• Charging/Being Charged: Unbraced units will take a Leadership hit when they see a unit of raptor-mounted raptors or chaos-tainted horsemen rushing at them. Having Charge Defense mitigates this.
  • Being tired


No battle is ever truly fought on an even playing field (in this particular case, we're focusing on the the literal sense). From small hills to towering settlement walls, units may find themselves looking down upon the hapless masses desperately crawling their way up the slopes or they might desperately find themselves shielding themselves from a hail of arrows from on high.

Elevation can play a significant role over the course of a battle. Units traveling up hills not only move more slowly (thus reducing charge bonuses), but suffer increased fatigue gains (up to 150%) and deal less damage to enemies fighting above them (up to 30% less). Conversely, enemies charging down hill lose less fatigue, do so more quickly (increasing charge bonuses) and deal up to 30% more damage against foes below them. The benefits/consequences aren't just limited to melee infantry however. To no-one's surprise, firing at enemies beneath your position confers a substantial advantage; not only does this allow your archers/gunners to shoot over potential obstacles, but it also gives them up to a 30% damage buff against their targets as well. Should your archers or gunners find themselves at the base of a hill or wall, not only do they suffer up to a 30% damage reduction, but their shots are far more likely to be blocked by battlements or terrain, wasting precious ammunition. These percentages are calculated entity to entity and based on the relative slope/height difference between the two (depending on the terrain, two different entities in the same unit might deal more or less damage than each other based on how they're engaging the enemy).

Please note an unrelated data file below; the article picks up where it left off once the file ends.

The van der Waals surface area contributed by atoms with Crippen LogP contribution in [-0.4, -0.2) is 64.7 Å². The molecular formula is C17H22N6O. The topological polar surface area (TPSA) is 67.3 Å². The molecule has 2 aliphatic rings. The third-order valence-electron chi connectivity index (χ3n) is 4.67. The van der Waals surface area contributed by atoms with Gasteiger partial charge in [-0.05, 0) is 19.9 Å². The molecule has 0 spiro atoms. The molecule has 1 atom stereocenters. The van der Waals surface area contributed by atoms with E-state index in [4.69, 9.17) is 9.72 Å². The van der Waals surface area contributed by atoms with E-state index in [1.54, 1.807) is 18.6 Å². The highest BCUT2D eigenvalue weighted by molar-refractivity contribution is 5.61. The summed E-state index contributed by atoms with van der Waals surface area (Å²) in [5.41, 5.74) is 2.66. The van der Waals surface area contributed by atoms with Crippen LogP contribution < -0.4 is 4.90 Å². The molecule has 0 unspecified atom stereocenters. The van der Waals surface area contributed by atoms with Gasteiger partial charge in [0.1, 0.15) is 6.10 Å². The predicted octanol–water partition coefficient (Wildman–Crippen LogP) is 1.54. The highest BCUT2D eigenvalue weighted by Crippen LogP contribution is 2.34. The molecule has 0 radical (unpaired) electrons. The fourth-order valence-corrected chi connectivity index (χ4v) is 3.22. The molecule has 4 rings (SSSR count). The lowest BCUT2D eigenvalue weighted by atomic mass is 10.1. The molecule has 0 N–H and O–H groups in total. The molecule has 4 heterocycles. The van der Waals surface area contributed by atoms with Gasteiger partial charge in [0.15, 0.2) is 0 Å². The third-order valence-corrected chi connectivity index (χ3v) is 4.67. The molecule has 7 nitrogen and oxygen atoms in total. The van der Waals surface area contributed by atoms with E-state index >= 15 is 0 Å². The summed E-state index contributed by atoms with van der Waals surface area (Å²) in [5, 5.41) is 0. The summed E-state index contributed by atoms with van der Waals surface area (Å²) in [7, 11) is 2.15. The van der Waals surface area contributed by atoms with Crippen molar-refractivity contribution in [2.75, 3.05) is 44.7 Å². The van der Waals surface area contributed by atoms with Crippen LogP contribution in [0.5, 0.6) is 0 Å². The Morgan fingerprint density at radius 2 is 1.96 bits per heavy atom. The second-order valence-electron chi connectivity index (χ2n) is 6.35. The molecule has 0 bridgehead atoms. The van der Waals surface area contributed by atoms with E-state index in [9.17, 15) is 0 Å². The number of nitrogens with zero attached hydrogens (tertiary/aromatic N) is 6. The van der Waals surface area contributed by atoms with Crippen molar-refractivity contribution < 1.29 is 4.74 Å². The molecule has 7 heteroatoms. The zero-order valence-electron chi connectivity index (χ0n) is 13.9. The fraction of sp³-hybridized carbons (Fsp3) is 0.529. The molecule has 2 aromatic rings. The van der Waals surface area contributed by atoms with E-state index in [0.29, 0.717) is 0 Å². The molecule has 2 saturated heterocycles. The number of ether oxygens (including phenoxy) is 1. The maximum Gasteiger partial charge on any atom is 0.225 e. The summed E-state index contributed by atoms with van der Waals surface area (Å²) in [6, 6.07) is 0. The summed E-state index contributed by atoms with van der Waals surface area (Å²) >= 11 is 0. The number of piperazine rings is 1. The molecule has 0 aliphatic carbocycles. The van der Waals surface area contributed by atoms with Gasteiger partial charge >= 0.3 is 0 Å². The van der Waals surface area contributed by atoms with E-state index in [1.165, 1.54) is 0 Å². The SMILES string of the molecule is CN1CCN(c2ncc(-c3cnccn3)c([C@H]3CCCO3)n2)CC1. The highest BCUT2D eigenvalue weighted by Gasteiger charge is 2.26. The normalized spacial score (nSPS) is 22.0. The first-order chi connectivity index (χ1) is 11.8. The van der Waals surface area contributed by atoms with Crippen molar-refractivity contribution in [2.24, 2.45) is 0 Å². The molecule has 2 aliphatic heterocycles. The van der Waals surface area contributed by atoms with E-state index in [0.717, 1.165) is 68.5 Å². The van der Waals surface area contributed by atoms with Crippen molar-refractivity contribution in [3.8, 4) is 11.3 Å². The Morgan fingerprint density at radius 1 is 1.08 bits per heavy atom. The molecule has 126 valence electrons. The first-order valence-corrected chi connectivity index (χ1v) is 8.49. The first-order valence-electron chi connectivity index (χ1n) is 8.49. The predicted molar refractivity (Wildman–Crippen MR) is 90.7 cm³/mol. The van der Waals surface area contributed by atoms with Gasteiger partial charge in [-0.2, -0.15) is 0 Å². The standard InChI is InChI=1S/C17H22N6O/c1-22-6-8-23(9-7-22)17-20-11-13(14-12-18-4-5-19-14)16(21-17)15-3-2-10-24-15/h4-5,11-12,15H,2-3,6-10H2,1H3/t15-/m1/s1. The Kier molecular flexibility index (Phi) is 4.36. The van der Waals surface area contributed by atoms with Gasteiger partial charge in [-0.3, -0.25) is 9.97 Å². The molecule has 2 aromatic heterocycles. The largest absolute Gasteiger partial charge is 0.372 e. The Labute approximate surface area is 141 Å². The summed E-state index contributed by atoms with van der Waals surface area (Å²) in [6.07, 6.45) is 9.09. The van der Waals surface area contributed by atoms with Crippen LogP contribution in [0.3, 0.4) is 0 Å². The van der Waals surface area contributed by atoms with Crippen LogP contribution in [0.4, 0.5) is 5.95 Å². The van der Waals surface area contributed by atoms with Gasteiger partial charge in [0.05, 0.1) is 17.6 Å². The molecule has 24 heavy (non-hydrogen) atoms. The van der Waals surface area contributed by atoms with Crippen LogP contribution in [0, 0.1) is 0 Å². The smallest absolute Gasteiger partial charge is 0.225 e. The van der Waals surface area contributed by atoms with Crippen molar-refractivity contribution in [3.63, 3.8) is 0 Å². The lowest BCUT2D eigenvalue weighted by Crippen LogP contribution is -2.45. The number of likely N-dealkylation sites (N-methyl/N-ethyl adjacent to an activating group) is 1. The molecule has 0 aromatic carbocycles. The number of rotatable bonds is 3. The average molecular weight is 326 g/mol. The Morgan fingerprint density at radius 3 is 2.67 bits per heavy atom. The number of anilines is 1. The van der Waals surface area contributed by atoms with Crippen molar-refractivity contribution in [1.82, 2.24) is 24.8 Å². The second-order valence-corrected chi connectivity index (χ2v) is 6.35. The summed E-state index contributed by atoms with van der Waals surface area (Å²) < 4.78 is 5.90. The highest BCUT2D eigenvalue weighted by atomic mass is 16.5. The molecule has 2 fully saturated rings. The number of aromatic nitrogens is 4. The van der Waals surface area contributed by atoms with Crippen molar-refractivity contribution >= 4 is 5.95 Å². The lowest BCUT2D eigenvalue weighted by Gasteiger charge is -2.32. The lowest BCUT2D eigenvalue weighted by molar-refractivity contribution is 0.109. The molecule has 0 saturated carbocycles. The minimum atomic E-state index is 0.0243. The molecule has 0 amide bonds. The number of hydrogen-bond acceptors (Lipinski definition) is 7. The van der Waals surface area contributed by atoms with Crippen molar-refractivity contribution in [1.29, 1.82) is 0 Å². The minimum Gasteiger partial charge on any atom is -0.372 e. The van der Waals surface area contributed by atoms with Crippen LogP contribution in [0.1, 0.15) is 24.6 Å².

A collection of tutorial images and infographs made by various anons on /v/ and /twg/. Some are more coherent than others